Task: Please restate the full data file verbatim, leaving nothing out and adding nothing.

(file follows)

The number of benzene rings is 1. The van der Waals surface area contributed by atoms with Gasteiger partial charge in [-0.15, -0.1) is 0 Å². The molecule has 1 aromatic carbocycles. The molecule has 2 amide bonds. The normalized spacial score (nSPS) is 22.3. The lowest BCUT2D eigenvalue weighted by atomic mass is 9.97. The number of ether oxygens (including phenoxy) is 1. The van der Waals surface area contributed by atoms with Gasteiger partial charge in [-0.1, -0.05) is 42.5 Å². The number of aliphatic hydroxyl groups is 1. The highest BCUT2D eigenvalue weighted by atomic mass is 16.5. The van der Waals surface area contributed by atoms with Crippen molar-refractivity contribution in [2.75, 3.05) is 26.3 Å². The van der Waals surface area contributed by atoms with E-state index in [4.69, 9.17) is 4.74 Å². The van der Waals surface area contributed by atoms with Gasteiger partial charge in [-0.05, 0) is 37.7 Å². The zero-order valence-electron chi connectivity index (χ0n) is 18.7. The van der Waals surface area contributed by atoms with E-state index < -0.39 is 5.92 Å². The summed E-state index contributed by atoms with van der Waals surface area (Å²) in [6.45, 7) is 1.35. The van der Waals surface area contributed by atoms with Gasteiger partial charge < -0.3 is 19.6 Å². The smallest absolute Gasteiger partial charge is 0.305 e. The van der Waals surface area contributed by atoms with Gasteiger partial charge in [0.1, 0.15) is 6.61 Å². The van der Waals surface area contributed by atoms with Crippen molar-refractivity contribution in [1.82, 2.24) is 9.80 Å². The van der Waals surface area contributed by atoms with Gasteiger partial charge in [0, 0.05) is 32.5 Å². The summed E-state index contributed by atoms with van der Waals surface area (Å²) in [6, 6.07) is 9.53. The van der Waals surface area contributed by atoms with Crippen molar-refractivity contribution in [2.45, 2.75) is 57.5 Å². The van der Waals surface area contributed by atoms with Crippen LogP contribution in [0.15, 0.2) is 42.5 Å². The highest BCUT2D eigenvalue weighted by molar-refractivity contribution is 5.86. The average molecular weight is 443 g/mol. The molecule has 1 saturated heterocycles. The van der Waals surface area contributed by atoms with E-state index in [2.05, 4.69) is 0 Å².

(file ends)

The number of benzene rings is 1. The van der Waals surface area contributed by atoms with Gasteiger partial charge in [-0.15, -0.1) is 0 Å². The molecule has 1 aromatic carbocycles. The molecule has 2 amide bonds. The normalized spacial score (nSPS) is 22.3. The lowest BCUT2D eigenvalue weighted by atomic mass is 9.97. The number of ether oxygens (including phenoxy) is 1. The van der Waals surface area contributed by atoms with Gasteiger partial charge in [-0.1, -0.05) is 42.5 Å². The number of aliphatic hydroxyl groups is 1. The highest BCUT2D eigenvalue weighted by atomic mass is 16.5. The van der Waals surface area contributed by atoms with Crippen molar-refractivity contribution in [2.75, 3.05) is 26.3 Å². The van der Waals surface area contributed by atoms with E-state index in [4.69, 9.17) is 4.74 Å². The van der Waals surface area contributed by atoms with Gasteiger partial charge in [-0.05, 0) is 37.7 Å². The zero-order valence-electron chi connectivity index (χ0n) is 18.7. The van der Waals surface area contributed by atoms with E-state index < -0.39 is 5.92 Å². The summed E-state index contributed by atoms with van der Waals surface area (Å²) in [6.45, 7) is 1.35. The van der Waals surface area contributed by atoms with Gasteiger partial charge < -0.3 is 19.6 Å². The smallest absolute Gasteiger partial charge is 0.305 e. The van der Waals surface area contributed by atoms with Gasteiger partial charge in [0.1, 0.15) is 6.61 Å². The van der Waals surface area contributed by atoms with Crippen molar-refractivity contribution in [1.82, 2.24) is 9.80 Å². The van der Waals surface area contributed by atoms with Gasteiger partial charge in [0, 0.05) is 32.5 Å². The summed E-state index contributed by atoms with van der Waals surface area (Å²) in [6, 6.07) is 9.53. The van der Waals surface area contributed by atoms with Crippen molar-refractivity contribution in [2.45, 2.75) is 57.5 Å². The van der Waals surface area contributed by atoms with Crippen LogP contribution in [0.15, 0.2) is 42.5 Å². The highest BCUT2D eigenvalue weighted by molar-refractivity contribution is 5.86. The average molecular weight is 443 g/mol. The molecule has 1 saturated heterocycles. The van der Waals surface area contributed by atoms with E-state index in [2.05, 4.69) is 0 Å².